An excerpt from Greg Gerke’s Especially the Bad Things
When they had sex again, somewhere near the end — because his throttling was extra sensory after she’d been three months without another man and because she was near to breaking into blossom — she said, Oonooo. Or so she thinks. But she is right. She knows what she said because she remembers everything, even the bad things — especially the bad things. It wasn’t that this was a bad thing or that he was a bad thing, it was just that orgasm with someone she didn’t really love anymore brought disturbance. This would have to be the last. She had to get on with her life, but even more, he had to get on. He should take piano lessons or read some Buddha, but he seriously had to leave her alone.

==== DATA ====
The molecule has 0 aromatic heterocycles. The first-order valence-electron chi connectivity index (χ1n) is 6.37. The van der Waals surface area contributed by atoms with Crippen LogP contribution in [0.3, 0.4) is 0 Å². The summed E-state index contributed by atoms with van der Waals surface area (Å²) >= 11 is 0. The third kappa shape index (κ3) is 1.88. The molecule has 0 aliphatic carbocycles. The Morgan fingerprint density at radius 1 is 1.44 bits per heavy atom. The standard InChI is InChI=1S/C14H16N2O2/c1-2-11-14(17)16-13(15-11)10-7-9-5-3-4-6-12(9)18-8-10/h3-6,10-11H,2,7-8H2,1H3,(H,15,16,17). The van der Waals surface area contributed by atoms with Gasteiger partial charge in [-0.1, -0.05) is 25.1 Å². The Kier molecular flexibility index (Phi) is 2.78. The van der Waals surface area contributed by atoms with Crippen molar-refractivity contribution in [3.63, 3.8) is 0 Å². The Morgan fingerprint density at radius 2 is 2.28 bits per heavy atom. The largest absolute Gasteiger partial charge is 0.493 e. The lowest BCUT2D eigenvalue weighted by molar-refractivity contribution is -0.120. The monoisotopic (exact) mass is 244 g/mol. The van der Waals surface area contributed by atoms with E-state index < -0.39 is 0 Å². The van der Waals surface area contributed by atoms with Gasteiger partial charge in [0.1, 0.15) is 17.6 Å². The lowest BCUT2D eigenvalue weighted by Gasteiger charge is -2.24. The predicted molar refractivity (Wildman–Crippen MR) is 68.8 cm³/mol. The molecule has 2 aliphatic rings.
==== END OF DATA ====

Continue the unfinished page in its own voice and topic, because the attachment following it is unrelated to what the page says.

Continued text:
When they had sex again, somewhere in the middle, she told him she loved him, though it came out garbled as, Ioveooo. Or so he thinks. It made him happy and he instantly called what they were doing love-making, not acid-refucks. The rest of their time conjoined felt spectacular, a new beginning. They were alive with love. His doubts ceased and just before their orgasms he planned an itinerary for their once-postponed Southwest trip. He’d even buy the more expensive digital camera. Now that they were having sex again, he’d be fitter, more attractive without a shirt.